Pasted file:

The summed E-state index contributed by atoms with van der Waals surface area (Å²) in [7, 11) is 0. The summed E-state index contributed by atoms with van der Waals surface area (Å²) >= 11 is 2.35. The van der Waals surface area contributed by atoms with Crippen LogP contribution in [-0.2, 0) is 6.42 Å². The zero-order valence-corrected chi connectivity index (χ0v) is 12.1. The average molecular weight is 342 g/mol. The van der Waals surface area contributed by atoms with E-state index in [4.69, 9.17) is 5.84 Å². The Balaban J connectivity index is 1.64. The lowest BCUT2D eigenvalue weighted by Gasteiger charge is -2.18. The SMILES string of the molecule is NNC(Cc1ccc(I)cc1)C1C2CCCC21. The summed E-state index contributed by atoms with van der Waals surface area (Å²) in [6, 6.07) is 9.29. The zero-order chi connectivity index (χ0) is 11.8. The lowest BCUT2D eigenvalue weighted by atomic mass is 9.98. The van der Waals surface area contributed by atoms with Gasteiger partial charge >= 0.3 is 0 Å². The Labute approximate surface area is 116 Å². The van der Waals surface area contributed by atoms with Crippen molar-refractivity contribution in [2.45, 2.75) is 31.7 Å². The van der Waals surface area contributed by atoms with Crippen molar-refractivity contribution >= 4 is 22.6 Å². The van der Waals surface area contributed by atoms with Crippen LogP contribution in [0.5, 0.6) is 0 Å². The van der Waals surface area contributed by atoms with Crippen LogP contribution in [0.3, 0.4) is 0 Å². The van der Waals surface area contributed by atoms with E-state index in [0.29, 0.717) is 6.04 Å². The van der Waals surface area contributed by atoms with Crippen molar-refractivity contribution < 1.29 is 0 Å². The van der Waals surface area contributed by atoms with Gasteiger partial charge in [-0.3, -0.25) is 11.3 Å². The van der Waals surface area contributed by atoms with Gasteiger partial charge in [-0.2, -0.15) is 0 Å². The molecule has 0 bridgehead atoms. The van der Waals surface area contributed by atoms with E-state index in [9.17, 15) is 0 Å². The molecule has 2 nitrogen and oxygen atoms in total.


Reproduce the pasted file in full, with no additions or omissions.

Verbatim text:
The summed E-state index contributed by atoms with van der Waals surface area (Å²) in [7, 11) is 0. The summed E-state index contributed by atoms with van der Waals surface area (Å²) >= 11 is 2.35. The van der Waals surface area contributed by atoms with Crippen LogP contribution in [-0.2, 0) is 6.42 Å². The zero-order valence-corrected chi connectivity index (χ0v) is 12.1. The average molecular weight is 342 g/mol. The van der Waals surface area contributed by atoms with E-state index in [4.69, 9.17) is 5.84 Å². The Balaban J connectivity index is 1.64. The lowest BCUT2D eigenvalue weighted by Gasteiger charge is -2.18. The SMILES string of the molecule is NNC(Cc1ccc(I)cc1)C1C2CCCC21. The summed E-state index contributed by atoms with van der Waals surface area (Å²) in [6, 6.07) is 9.29. The zero-order chi connectivity index (χ0) is 11.8. The lowest BCUT2D eigenvalue weighted by atomic mass is 9.98. The van der Waals surface area contributed by atoms with Gasteiger partial charge >= 0.3 is 0 Å². The Labute approximate surface area is 116 Å². The van der Waals surface area contributed by atoms with Crippen molar-refractivity contribution in [2.45, 2.75) is 31.7 Å². The van der Waals surface area contributed by atoms with Crippen molar-refractivity contribution >= 4 is 22.6 Å². The van der Waals surface area contributed by atoms with Crippen LogP contribution in [0.5, 0.6) is 0 Å². The van der Waals surface area contributed by atoms with Crippen LogP contribution in [0.3, 0.4) is 0 Å². The van der Waals surface area contributed by atoms with E-state index in [0.29, 0.717) is 6.04 Å². The van der Waals surface area contributed by atoms with Crippen molar-refractivity contribution < 1.29 is 0 Å². The van der Waals surface area contributed by atoms with Gasteiger partial charge in [-0.3, -0.25) is 11.3 Å². The van der Waals surface area contributed by atoms with Gasteiger partial charge in [-0.2, -0.15) is 0 Å². The molecule has 0 bridgehead atoms. The van der Waals surface area contributed by atoms with E-state index in [9.17, 15) is 0 Å². The molecule has 2 nitrogen and oxygen atoms in total.